Movies and television shows have rarely portrayed the bloodhound accurately. These dogs are not slow-minded or lazy; they are a breed with tons of stamina, a powerful build, and a long, respected service history. Not only will they follow a scent for miles, but they are also intelligent, alert, and dignified. Best of all, bloodhounds have a distinct, loveable personality and a gentle, steady nature. Households seeking an affectionate, larger dog who tends to be a bit of a clown will find the bloodhound to be an excellent addition to the family.
Most people know a bloodhound when they see one. Standing between 23 and 27 inches at the shoulder and weighing from 80 to 110 pounds, these are big, substantial dogs. But it’s their unique, long, wrinkled faces and floppy ears that are their most noticeable physical features. Their skin is loose, hanging in deep folds around the head and neck. The coats may be black and tan, liver and tan, or red.
Like other members of the hound group, bloodhounds have a unique odor. Their coats secrete oils that protect and repel dirt and water. The oils are beneficial, keeping the coat dry during treks through the woods, fields, or other challenging landscapes. Some people find the oil's odor musty and unpleasant, but others accept that it’s just part of bloodhound ownership. The loose skin and folds also contribute to their unique aroma. Bacteria and dirt combine with body warmth and moisture, contributing to the smell.
If you share space with a bloodhound, be prepared for lots of drooling. Bloodhounds have deep jowls and loose lips, which lead to drooling. This excessive saliva production is messy and may be gross to some. Bloodhounds fling long strings of slobber across the walls, floors, furniture, or their family members. Experienced owners always carry a drool towel and keep unscented baby wipes handy at all times.
Bloodhounds shed year-round, but it’s usually heaviest in fall and spring. People who choose a bloodhound companion should be aware that grooming duties are a preventative measure, not just for cosmetic reasons:
For most owners, when a dog smells bad, it’s time for a bath. But avoid bathing your bloodhound unless they really need it. Overbathing strips the dog of its natural oils and disrupts their protective abilities. If a bloodhound’s distinctive odor is strong, no amount of bathing will get rid of it. It’s inherent to the breed. Excessive bathing allows moisture to build up in the dog’s skin folds, leading to irritation and skin conditions.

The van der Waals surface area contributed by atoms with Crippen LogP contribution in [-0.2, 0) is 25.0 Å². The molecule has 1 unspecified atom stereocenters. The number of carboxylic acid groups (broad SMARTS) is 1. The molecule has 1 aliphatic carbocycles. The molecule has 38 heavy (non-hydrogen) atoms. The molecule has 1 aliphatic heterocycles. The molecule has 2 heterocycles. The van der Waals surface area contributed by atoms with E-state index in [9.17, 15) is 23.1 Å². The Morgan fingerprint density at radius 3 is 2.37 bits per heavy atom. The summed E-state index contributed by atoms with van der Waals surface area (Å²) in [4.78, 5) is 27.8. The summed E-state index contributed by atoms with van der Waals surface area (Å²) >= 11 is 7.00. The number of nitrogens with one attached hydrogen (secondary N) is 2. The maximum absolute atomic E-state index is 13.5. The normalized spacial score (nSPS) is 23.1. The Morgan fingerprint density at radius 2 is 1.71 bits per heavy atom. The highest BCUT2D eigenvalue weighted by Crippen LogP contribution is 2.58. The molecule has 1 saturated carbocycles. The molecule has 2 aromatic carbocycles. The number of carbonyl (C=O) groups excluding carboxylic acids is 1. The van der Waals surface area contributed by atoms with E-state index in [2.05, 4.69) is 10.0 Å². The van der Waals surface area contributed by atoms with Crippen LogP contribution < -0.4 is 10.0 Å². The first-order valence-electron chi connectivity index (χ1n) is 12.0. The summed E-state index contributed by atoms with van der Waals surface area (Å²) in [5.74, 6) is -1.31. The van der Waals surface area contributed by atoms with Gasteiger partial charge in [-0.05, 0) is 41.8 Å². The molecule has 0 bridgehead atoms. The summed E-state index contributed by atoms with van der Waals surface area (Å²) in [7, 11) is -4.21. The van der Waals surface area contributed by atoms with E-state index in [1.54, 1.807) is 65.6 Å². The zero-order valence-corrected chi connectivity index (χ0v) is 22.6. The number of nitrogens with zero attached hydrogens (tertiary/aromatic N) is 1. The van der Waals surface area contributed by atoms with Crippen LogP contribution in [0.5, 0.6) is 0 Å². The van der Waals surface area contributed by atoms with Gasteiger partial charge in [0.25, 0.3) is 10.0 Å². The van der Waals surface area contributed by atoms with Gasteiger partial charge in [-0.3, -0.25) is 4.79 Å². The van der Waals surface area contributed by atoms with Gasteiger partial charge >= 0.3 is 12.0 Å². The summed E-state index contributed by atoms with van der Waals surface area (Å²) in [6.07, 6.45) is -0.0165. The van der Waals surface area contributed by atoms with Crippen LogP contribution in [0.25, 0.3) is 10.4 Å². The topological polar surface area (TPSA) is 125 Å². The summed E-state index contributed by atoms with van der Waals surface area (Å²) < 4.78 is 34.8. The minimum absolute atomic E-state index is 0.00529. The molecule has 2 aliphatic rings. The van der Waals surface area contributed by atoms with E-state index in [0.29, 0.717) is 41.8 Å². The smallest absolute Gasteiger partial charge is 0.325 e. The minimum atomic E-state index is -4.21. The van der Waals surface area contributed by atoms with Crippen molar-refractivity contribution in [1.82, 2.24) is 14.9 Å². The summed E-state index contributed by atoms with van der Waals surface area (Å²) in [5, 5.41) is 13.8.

Daily exercise is not only essential for this breed’s physical health but their mental health as well. Long daily walks or runs are an excellent way to spend time together. Breed experts recommend owners keep bloodhounds leashed whenever they are outside of their home or fenced yard. If a bloodhound catches the scent of something, they’ll stay on it for miles, oblivious to cars or other dangers. A fenced backyard is an ideal spot to allow bloodhounds to practice their high-level scent abilities. This breed isn’t a great choice for apartment dwellers.
Training a bloodhound requires loads of patience and soft-spoken firmness. They don’t reach full maturity until they’re two years old. Before that, they are messy, clumsy, curious, and fearless. An untrained bloodhound can control and wreak havoc on a household, so training should start in puppyhood. These dogs love to eat and chew, which makes keeping dangerous objects out of their reach a fulltime job. Bloodhounds are also notorious kitchen counter scavengers. Obedience and socialization training is necessary for the breed.
Children and bloodhounds tend to build close connections. While these canines are excellent watchdogs, they also have a compassionate, kind spirit and an innate sense that children are more fragile than adults. These large dogs can knock down a small child unintentionally during playtimes, so owners should supervise accordingly. Bloodhounds are pack dogs and get along great with other pets, including cats, when owners properly introduce and socialize them.
Just because bloodhounds will eat anything doesn’t mean they should. A high-quality dog food appropriate for their age level provides the nutrients they need. Because bloodhounds tend to be big eaters, obesity can be a problem. Treats are fine and make excellent rewards during training sessions, but don’t overdo it. Like humans, daily exercise helps them burn off excess calories.
The most common causes of death for bloodhounds are gastric torsion or bloat. These canines may develop one or both of these conditions and require immediate veterinary care. Researchers have not yet discovered a cause. Smaller, multiple meals help prevent it, as does avoiding exercise for an hour before or after mealtimes. Some owners soak dry dog food in water before feeding it to their pet. Observing them during and after meals for signs of distress is part of daily care requirements.
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